Grilled meats can also be a hit. And of course, there’s rice! Lots of western-style cafes have things like dips with vegetable sticks and healthy sandwiches, or the old kid-friendly standby – fries. Most kids will love the array of fresh juices on offer too, which are so much healthier than the preservative and sugar-laden manufactured kind. For hydration on a typical humid day in Vietnam, a coconut sipped with a straw is novel and delicious for most visiting children.
What are people’s attitudes to kids in cafes and restaurants like?
Overall, Vietnamese diners are extremely warm and welcoming of children, often noticeably more than at home. In terms of facilities, some high-end or westernised restaurants may have highchairs available, but many don’t, so if you have older babies or toddlers, you may like to bring a fabric tie-on seat to use. On a holiday when our youngest was just over one, it was the most useful thing – no squirming toddler on our laps while eating, and she felt secure and comfortable (while the attention span at the table lasted anyway!).
Generally, young children are doted on in public places in Vietnam, and if you have a baby, people may want to touch or hold them, which can turn out to be a useful thing! Your kids may also be given free things to eat as ‘treats’ by well-meaning strangers, and these will usually be something sweet, or packets of chips!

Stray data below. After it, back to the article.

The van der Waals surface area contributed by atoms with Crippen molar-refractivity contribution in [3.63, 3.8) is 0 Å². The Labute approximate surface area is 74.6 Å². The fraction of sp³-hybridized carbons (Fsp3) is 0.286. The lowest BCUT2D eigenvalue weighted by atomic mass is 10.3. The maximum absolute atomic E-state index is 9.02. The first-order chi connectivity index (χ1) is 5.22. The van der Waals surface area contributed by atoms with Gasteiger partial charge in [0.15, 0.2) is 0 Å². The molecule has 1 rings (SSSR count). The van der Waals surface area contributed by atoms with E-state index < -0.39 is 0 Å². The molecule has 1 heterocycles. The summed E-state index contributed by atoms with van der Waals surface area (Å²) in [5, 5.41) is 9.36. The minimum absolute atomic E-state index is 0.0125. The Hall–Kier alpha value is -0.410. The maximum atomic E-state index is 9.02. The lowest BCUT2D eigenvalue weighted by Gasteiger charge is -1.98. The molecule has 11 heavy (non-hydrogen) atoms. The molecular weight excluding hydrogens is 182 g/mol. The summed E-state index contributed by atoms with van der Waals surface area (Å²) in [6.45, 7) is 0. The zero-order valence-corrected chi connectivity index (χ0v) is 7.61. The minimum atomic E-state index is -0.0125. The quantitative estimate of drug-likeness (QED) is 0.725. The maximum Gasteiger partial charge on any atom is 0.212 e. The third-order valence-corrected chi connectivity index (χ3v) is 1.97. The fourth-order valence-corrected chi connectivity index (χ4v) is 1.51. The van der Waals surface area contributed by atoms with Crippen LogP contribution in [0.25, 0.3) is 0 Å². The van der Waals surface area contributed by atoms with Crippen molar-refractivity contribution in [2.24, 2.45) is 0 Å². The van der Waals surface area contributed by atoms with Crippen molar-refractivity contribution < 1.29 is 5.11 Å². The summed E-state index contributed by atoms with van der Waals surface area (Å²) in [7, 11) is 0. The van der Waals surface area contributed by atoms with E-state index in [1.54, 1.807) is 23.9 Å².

What if I need to change my baby’s nappy or breastfeed?
Nappy changing facilities are few and far between, so you’ll have to improvise with a portable change mat (another recommended must-bring). Unlike in Australia – or even places like Singapore – it’s rare (or even impossible) to find a dedicated breastfeeding space, so again, improvisation is necessary.
I never felt entirely comfortable breastfeeding in public in Vietnam, unless I had a big sarong or scarf covering my baby (which was awkward and hot). I think it was because I never saw local women breastfeeding in public, like it wasn’t the done thing (Vietnamese women have a long period of rest at home after having a baby, and many switch to formula quite early, believing it to be better for the baby, from what I’ve heard from Vietnamese friends anyway).
Any cafes in particular that you recommend for families?
Generally, most places (aside from trendy wine and cocktail bars with restaurants or very high-end establishments) are kid-friendly, though even some of these are fine if you go in the late afternoon! Some standout venues include Snap Cafe in Saigon, complete with outdoor playground, yard and kids menu, and Dingo Deli in Hoi An, which as you can probably guess has an Australian influence (it’s run by an Australian/Canadian family). It features a fantastic wooden playground structure, a sandpit, swings, and even a flying fox.
Parks with playgrounds are few and far between in Vietnam, so cafes with playgrounds are a godsend for small kids to let off some steam. At beach destinations in Vietnam, there are often places to eat right on the sand, which kids (and adults) love. Generally, most cafes cater to kids in some way, though you may need to explain what a babycino is (and you’ll often receive a cup of hot frothless milk if you do!). Overall, Vietnam is exceedingly family-friendly, and you may even find eating out is less of a hassle than it is at home!
This post was originally published on All Abroad Baby.